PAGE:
Working a 15-hour shift at the polls on Saturday exposed to me numerous flaws in our electoral system.
All eyes were on the Senate ballot paper this year, with reports that many voters didn’t understand or weren’t properly instructed on how to cast their important vote.
But working at a local primary school in an official capacity, I also saw language barriers, a lack of staff and a system more outdated than the fax machine.
The Senate issue
With the polls only just closed, multiple news outlets reported that many voters felt confused by the new Senate voting system.
This year the official Australian Electoral Commission (AEC) line was that voters had to enter at least six numbers above the line, or at least 12 numbers below the line, for their vote to count.
That wasn’t technically true. AEC staff were told that, in fact, a simple ‘1’ either above or below the line would still count as a formal vote.
Forcing voters who are largely uninformed about the 100-plus Senate candidates to pick at least six likely leads to them guessing based on party name (a dangerous game), to donkey voting, or to them marking nothing.
What’s with all the paper?
There has to be something done about the size of the Senate paper.
Aside from being cumbersome – and not actually fitting in the polling booth – the massive sheet was clearly intimidating for voters already unsure of what they needed to do.
There wasn’t time for staff to unfold the ungainly white ballot for every voter, and I’m sure most couldn’t wait to be rid of it.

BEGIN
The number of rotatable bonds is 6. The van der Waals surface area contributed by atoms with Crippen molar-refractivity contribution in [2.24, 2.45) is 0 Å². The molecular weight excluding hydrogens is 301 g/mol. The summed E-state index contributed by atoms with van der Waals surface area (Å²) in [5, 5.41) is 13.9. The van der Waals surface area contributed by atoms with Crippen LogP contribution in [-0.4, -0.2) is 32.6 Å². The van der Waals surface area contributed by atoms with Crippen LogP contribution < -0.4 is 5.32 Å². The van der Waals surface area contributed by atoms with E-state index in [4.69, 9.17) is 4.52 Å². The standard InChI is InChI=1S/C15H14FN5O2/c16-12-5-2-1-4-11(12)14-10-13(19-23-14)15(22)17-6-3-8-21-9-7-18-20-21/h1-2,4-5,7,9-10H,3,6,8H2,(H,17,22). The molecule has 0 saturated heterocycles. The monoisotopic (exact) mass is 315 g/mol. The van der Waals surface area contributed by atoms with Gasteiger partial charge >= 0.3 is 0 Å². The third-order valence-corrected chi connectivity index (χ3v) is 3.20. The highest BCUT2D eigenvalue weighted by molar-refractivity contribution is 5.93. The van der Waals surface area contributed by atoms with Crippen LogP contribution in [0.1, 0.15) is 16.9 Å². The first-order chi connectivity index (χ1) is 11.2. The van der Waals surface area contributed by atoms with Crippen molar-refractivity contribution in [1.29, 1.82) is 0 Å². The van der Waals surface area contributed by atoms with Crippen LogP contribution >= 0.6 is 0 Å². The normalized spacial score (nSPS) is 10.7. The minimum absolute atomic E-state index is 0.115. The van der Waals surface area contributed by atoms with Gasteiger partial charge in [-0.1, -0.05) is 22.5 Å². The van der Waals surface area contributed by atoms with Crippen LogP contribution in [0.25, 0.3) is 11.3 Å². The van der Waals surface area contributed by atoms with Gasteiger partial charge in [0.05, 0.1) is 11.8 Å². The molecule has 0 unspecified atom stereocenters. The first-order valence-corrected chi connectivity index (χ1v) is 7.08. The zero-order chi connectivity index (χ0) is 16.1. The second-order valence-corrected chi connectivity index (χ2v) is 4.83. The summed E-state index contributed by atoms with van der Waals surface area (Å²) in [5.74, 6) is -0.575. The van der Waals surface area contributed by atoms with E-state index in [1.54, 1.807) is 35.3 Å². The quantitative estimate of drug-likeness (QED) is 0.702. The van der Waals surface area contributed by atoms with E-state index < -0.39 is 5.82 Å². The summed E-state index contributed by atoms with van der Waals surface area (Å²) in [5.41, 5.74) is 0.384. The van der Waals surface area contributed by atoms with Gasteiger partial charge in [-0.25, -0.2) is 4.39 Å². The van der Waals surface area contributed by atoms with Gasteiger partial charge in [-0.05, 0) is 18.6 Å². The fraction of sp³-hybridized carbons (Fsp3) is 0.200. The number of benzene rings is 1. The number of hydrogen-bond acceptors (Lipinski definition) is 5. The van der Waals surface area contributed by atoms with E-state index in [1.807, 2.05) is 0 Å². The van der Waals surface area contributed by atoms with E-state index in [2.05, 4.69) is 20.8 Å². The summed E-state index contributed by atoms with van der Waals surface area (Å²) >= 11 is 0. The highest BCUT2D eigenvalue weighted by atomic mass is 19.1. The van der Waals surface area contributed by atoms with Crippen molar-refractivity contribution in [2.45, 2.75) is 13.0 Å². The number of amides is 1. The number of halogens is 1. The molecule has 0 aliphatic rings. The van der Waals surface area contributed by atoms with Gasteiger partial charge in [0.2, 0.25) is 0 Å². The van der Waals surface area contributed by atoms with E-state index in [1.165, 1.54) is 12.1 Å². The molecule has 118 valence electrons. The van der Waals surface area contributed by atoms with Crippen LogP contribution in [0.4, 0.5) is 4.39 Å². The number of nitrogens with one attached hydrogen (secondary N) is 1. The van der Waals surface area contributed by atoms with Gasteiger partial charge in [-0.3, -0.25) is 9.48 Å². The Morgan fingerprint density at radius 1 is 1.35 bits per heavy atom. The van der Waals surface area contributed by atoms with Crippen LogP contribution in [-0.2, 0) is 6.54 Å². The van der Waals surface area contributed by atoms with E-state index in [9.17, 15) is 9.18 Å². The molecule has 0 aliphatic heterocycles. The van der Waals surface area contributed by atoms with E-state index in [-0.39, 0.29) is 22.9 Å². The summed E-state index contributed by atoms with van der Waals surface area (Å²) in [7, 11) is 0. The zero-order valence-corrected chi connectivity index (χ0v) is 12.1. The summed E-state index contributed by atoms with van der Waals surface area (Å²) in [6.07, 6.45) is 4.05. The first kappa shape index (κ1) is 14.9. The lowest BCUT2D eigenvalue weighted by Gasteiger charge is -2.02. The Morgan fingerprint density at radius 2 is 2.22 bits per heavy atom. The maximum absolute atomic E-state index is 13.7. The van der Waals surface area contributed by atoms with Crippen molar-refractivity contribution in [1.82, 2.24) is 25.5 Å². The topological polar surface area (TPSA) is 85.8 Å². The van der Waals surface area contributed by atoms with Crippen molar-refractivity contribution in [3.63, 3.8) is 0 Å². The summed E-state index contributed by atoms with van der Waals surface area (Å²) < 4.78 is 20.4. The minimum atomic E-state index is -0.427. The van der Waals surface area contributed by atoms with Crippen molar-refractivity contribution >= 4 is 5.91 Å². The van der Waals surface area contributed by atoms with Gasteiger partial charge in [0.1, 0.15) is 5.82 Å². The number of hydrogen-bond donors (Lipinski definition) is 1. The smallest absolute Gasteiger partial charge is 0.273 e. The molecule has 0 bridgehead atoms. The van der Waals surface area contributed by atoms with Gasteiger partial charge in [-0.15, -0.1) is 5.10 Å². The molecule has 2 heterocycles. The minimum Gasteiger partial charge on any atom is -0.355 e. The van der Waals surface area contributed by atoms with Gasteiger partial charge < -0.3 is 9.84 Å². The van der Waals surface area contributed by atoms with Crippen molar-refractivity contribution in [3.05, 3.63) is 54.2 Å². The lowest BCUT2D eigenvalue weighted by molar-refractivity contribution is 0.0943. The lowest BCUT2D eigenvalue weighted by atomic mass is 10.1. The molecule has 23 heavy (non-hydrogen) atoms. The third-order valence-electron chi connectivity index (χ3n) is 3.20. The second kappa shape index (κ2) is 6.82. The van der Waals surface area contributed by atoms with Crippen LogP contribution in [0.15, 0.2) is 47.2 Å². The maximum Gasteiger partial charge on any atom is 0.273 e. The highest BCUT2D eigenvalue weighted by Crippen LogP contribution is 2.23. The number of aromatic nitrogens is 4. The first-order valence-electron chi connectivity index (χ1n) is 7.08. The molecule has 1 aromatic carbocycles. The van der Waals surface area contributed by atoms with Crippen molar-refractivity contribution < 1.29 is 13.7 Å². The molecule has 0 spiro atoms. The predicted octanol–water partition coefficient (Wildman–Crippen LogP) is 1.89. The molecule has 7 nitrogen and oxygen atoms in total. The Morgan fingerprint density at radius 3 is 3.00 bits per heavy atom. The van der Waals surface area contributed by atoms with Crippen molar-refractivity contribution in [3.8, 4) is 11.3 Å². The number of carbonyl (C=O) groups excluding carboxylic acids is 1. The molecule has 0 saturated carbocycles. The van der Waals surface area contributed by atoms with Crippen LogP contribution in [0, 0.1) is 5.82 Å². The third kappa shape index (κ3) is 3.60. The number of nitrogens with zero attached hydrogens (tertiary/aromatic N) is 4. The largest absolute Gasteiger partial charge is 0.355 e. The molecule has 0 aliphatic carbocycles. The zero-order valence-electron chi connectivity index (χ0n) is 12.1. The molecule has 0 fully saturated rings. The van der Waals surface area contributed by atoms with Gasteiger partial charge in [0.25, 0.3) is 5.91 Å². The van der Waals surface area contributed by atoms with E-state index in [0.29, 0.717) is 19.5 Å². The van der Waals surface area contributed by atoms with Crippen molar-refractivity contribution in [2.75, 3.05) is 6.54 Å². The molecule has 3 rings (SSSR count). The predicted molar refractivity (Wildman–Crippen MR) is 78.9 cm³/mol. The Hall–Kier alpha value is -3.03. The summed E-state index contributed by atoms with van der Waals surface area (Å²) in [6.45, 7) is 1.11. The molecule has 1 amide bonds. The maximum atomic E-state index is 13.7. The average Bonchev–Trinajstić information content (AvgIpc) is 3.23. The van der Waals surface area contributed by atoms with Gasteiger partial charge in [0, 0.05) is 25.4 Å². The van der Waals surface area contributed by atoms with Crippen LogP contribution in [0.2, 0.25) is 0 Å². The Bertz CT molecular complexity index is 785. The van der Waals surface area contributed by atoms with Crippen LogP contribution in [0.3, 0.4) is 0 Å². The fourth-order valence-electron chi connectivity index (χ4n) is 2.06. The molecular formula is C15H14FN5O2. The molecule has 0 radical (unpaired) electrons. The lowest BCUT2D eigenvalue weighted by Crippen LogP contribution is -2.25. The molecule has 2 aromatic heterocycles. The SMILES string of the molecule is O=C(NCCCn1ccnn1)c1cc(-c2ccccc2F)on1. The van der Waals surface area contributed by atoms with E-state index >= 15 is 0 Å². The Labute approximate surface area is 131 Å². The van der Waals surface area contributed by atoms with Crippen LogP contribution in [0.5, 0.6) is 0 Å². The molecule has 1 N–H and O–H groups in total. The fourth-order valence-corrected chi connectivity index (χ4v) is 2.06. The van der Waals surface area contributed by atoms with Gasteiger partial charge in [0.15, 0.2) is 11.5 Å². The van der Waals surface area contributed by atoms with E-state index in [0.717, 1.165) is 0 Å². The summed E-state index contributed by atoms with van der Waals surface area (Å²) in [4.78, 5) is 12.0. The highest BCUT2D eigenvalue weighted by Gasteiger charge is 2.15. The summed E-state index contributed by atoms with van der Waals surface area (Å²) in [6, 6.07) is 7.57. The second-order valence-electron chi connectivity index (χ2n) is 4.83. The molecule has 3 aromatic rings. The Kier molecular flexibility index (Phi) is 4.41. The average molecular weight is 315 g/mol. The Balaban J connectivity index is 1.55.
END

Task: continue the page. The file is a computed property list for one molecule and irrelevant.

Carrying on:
Lost in translation
It appears the AEC is in denial about the number of Australian immigrants who are not functionally literate in English.
Scores of voters at my polling centre clearly struggled to understand the voting instructions, but were unable to be helped unless a polling official who spoke their language happened to be present.
If a suburb has a large Greek population, the AEC should employ a Greek translator.
For the less prevalent languages, centres should be fitted with multiple-language instruction pamphlets or even large posters featuring instructions in multiple languages.
Voters could read up as they waited in the long lines.
Put simply, the number of voters who simply shrugged their shoulders at me helplessly and walked off with the ballot papers was concerning.
As I looked at the tired faces in the room at 9.30pm, it was clear the margin for human error was high.
Casual staff started their shift at 6.50am and didn’t clock off until 10pm at my polling centre, which meant some of us were hysterically tired by the time we counted the votes.
And we were one of the earlier teams to finish for the evening.
Popular opinion says electronic voting is flawed because it’s vulnerable to hacking, but surely a bunch of exhausted polling officials is also fraught.
Of course, the votes will be counted twice more after the initial count, but that doesn’t mean an electronic system, or at least fresh sets of eyes, shouldn’t be considered.
And with the outcome still uncertain, who knows: we may be back at the polls sooner than we think.
The author has asked to remain anonymous.